a7u’s Story

Member stories of addiction recoveryFormer Addictive Behavior: Alcohol
Abstinent Since 2006

Success is a Choice”

That’s the headline in an ad I just saw in Canadian Geographic magazine. It’s a money-raising pitch for the Canadian Amputee Hockey Team. The magazine gives two pages to photos of the players. Guys with no arms stick-handling for the puck. Guys with no legs lacing up their skates.

I’ve never even been on ice skates. They are guys with no legs that can skate better than I ever will.

But you think: a7u, you have legs so if you learned to skate, maybe you could end up a better skater than someone with no legs.

Perhaps you’re right. There were long periods I was sure I was trapped in the bottle. I could never be sober. I was going to die a drunk. I tried and tried, but I couldn’t hack it. Others maybe, but not me. Someone with no legs, how could he think he’d ever play ice hockey?

He chooses to.

He does what it takes. He doesn’t expect miracles right away. But he keeps making the choice over and over. Eventually, little miracles start to happen. They begin to accumulate. A day comes when he scores against competitors who want to stop him. They can’t. Five guys and a goalie against a legless man on skates: he scores.

His choices gave him power and control building to a moment he decided to own as he saw fit then take his shot.

I never imagined I could be free of alcohol, at liberty, in control of myself, safe on a new shore with a new heart. I mean literally: it was not in my imagination. My head held no such images. But it is reality now.

Maybe it was nothing but net or maybe the puck caromed or bounced in, but a goal is a goal. It doesn’t have to be perfect to be good. A couple years after I stopped drinking, at work I gave up perfect and settled for good enough. All of a sudden I was getting more done, getting compliments, raises and bonuses, more responsibility. I used to say “good enough” with a sneer. Me, I’m special, I will only accept perfection…which usually meant doing nothing. You mean good enough succeeds? Who knew!?

I had my 6th birthday last week, or maybe it was the week before. I forgot the date. It was near the end of January 2006. In early 2005 I found Anne Fletcher’s Sober for Good, the first glimpse I ever had that there was something other than AA. Following leads in her book, in April 2005 I registered at SMART.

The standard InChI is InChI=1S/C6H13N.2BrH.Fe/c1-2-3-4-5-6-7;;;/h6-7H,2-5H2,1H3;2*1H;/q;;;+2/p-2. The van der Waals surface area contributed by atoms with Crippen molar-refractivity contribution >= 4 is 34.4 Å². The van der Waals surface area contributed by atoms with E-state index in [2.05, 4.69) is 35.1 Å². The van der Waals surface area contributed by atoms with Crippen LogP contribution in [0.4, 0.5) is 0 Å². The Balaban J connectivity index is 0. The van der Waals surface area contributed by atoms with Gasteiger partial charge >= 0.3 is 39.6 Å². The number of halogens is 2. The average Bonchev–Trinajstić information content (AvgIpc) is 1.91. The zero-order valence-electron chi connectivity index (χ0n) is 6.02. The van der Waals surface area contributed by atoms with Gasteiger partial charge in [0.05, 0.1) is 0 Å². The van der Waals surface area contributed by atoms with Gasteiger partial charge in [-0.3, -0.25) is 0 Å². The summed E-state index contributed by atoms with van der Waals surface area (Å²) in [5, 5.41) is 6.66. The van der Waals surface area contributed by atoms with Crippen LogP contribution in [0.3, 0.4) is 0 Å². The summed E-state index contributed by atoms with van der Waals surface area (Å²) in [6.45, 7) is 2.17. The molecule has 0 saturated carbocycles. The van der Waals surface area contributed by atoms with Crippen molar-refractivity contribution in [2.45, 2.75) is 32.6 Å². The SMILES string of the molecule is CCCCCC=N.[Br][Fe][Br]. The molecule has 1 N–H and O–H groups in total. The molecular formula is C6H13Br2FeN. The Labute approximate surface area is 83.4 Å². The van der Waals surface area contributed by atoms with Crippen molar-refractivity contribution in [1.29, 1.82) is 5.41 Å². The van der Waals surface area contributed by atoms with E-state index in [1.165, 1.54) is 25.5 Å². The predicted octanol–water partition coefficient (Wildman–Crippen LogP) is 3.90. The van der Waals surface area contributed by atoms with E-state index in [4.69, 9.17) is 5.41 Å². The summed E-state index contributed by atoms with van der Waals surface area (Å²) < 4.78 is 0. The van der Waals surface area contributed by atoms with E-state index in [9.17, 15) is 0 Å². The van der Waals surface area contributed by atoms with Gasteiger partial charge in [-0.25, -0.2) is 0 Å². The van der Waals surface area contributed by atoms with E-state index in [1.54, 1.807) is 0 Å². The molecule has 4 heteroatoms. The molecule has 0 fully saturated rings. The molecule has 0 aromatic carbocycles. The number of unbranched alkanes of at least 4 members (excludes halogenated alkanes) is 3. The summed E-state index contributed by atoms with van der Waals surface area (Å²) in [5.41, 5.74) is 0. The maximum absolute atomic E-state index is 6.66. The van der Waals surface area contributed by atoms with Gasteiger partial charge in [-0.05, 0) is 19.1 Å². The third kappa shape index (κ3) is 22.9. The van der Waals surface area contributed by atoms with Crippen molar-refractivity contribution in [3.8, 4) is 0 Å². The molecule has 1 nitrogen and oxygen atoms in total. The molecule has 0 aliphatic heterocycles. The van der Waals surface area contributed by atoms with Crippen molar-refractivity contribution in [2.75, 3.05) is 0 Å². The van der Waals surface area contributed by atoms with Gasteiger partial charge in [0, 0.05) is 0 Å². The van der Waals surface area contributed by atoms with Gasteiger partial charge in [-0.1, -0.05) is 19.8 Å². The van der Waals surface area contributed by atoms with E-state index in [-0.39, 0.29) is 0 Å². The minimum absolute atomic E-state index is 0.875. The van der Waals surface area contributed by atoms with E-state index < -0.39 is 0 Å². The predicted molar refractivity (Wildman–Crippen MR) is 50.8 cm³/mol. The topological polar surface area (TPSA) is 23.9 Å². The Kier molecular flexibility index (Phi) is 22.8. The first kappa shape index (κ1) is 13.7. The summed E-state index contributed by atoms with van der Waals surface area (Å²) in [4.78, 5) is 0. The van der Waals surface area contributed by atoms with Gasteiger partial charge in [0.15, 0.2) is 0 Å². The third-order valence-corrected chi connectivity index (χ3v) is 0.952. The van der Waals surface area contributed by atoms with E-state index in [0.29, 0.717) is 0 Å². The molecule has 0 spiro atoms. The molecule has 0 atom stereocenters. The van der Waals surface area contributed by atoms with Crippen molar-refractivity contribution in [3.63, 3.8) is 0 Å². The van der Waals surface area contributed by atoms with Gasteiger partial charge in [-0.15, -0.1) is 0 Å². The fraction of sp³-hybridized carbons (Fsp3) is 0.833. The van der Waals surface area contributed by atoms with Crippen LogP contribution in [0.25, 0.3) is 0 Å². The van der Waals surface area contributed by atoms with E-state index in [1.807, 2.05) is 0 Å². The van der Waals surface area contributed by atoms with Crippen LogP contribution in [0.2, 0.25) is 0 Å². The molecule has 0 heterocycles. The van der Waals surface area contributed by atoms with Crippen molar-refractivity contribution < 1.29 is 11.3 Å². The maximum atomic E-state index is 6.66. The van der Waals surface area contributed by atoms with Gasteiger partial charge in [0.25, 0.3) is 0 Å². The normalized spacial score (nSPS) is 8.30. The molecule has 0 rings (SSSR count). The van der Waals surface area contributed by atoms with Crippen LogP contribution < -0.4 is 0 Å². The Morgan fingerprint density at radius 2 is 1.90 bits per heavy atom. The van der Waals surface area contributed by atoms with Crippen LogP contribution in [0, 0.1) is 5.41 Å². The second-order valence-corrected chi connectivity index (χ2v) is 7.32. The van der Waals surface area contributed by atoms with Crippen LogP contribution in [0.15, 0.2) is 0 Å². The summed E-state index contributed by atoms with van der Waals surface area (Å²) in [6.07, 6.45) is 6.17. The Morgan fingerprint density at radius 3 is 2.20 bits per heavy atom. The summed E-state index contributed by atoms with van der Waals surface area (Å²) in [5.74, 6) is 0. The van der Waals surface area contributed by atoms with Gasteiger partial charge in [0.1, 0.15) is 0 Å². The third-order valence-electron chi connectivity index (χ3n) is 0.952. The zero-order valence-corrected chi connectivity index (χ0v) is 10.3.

Starting out to learn sobriety sucks. If you need a miracle, keep making that choice for sobriety day after day. Maybe hour after hour. For a few weeks I was making it in 15 minute jumps, scared and miserable. For many black months, lost and alone, I was never sure if I was doing the right thing or the wrong thing.

It was horrible. You too? It will pass, but while you’re in it, learn what you can. Keep your eyes wide open, don’t turn away. Few people travel the kind of country we go through. Once you make it through to other side you may find your priorities are rebuilt deeper on a harder foundation.

In the early days I didn’t know what I was doing, period, except I was “doing” a CBA every waking moment for weeks. A few months ago I found part of it. I couldn’t read past the first two pages. It was unbearable to see my own handwriting describe the relationship I had with alcohol and what I allowed to happen to my self-worth and self-respect. I cared nothing for myself. No-thing. I had dissolved in alcohol.

How can anyone get out of drinking’s abyss of chaos, incoherence, grief, and loss? Inch by inch, by making the same new choices over and over and over. All I wanted was to stop drinking. I didn’t know I’d have to learn sobriety! To get that, do this. Diabolical, it felt then, but now I know only the kindest spirits traveled with me. The same, yours.

Please Donate Today!I never imagined I could be free of alcohol, at liberty, in control of myself, safe on a new shore with a new heart. I mean literally: it was not in my imagination. My head held no such images. But it is reality now. MY reality, which I own because I decided to do whatever it takes to drive alcohol from my life.

You can do this. Make a choice. Take a stand. Now stand your ground.